There were small rocks protruding from the road. As we blasted along they increased in size and frequency. Screw it, I can walk home from here, go faster. The right side track had washouts with loose rocks to be avoided. Ok, left side. The bouncing on my crappy suspension was beating a brisk staccato into my arms. Just when I started to think that my front rim couldn't take this I saw a rock ahead.
NOT JUST ANY ROCK...THE ROCK
It looked like it was anchored in the ground. It looked bigger than the rest. It looked big enough to do my rim harm. I swerved right to avoid it and immediately swerved back to the left to regain my balance.
This maneuver can only be described as unsuccessful.:huh
Going 40, I hit the rock with my Reynolds Wrap bash plate, left engine side case and the bike's frame. The back tire was next. I was vaulted up, forward and somewhat sideways. My feet were off the pegs.
I had a feeling of déjà vu. The last time I was this out of control I spent a night in the hospital and ended up with a three piece bike. I was seventeen then. I'm fifty four now. OH SHIT!
I pogo'd on the front for a couple of bounces and then the back end touched down sideways. I held the bike loosely hoping to ride it as far into the crash as possible. Being on top, using it as a sled was ok by me. Being under it was not.
Next I dropped into the right track washout. I thought to myself "I survived that and now I'm gonna crash in a washout???"
I got it slowed down, regained control and stopped to catch my breath.
Putting together a Ride Report takes a lot of effort...you did good! I have enjoyed reading it and browsing over your photos too. Thanks for sharing it with us.
Garth pulled up rather excited. "How did you recover from that, instinct?"
More like luck I'd say. Further proof that it's better to lucky than good. Occasionally there are times when something is going wrong for me and I say to myself "were it not for my great luck, things would be much worse!"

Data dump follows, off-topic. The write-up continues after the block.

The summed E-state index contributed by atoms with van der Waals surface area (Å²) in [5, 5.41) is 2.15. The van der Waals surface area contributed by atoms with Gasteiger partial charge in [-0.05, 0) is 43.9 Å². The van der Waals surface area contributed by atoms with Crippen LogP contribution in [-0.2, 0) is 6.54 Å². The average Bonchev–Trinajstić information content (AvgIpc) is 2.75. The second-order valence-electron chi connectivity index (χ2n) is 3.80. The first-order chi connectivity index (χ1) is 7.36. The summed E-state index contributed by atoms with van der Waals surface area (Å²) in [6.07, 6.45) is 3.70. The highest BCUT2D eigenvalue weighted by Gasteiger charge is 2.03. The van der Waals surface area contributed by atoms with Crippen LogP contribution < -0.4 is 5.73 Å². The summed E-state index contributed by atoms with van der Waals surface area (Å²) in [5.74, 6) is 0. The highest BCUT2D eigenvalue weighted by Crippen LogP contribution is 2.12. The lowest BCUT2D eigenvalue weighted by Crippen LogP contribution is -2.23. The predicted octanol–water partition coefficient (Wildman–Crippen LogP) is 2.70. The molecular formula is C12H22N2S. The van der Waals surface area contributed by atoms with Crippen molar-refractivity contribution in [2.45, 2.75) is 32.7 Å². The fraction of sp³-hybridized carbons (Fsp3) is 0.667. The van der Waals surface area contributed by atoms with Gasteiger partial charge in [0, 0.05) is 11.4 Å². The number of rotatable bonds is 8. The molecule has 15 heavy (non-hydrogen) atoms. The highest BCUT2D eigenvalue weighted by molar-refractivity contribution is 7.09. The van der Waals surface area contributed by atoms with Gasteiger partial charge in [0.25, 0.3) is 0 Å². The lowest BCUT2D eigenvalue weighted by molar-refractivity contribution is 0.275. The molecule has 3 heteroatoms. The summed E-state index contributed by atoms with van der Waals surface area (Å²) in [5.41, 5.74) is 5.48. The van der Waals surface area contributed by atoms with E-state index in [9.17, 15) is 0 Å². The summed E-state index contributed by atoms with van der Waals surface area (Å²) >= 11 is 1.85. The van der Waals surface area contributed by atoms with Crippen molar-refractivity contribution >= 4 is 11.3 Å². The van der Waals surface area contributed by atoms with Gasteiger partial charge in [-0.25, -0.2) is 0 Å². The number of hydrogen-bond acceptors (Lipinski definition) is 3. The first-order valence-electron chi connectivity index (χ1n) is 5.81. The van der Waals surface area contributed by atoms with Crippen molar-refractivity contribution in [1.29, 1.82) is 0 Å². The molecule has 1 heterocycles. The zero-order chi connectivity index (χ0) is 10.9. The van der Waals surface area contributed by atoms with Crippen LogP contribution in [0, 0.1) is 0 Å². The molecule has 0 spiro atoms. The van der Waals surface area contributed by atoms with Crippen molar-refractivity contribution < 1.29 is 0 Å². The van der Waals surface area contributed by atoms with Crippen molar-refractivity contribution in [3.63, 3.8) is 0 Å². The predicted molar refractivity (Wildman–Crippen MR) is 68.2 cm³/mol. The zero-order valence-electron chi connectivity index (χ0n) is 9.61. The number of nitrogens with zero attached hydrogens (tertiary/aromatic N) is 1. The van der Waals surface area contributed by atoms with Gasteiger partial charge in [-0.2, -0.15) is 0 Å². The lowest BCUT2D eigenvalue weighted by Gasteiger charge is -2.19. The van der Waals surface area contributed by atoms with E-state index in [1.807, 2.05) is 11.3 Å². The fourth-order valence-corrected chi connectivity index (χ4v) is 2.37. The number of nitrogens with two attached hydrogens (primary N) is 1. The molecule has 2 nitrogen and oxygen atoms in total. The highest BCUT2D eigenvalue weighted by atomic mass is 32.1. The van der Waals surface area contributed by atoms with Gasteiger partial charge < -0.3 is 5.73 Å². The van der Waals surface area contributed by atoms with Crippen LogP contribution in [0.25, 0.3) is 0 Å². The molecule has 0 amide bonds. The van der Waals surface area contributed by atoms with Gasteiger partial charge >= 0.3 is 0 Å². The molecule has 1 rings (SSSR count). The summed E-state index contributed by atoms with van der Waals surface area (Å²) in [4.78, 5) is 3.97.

I didn't have a scratch on me. Life is good!
I half jokingly asked Garth if anything was leaking from my bike.
HE SAID YES
The rain had stopped and the gear was hot so I took it off to inspect the bike. To stop the bleeding we layed my bike on the ground. Let's see...
Bash plate bashed...check
Frame dented in...check
Small hole in side case pissing out oil...check
why am I reading this RR in a funny voice ??? Great RR
Once again, gas soaked napkins were deployed. I cleaned it up to get a better look and then it started pouring again. Garth sheltered the work area with my rain coat as I pondered the use of various plants to plug the hole. He then says the magic words...Gorilla Tape.
I made a small plug out of tape and layered on the rest of the roll hoping that overkill would be rewarded.
For the want of a proper allen wrench the bash plate had to be removed by peeling it with vise grips. I had ALMOST every tool needed.
So now all I had to do was reload the bike, ride the half mile or so to the paved road and send Garth on his bike to get the trailer...without losing enough oil to fry my engine.
It was a pretty steep down hill ahead and I figured less run time and less heat meant more oil retention. I started rolling down the hill with the engine off. I could hear my tires grinding the road surface. I could hear my suspension flexing. I could hear my breath.
I COULD NOT HEAR GARTH'S BIKE
I stopped and looked back up the hill. My view was obstructed by a curve but I could now hear his horn beeping.
OH SHIT! DID HE CRASH NOW?
I staggered up the hill to find him pushing the bike. I was releived to see him upright but am also aware that he's the guy who would be walking with a broken leg proclaiming "It's just a flesh wound."
"I've got a flat!"
Seriously? A flat tire? Now?
It was all down hill so I rolled on my bike and he pushed his. Note my bash plate affixed to Garth's tail bag. Thou shalt not litter in the forest!
THOU SHALT NOT RUN OVER SNAKES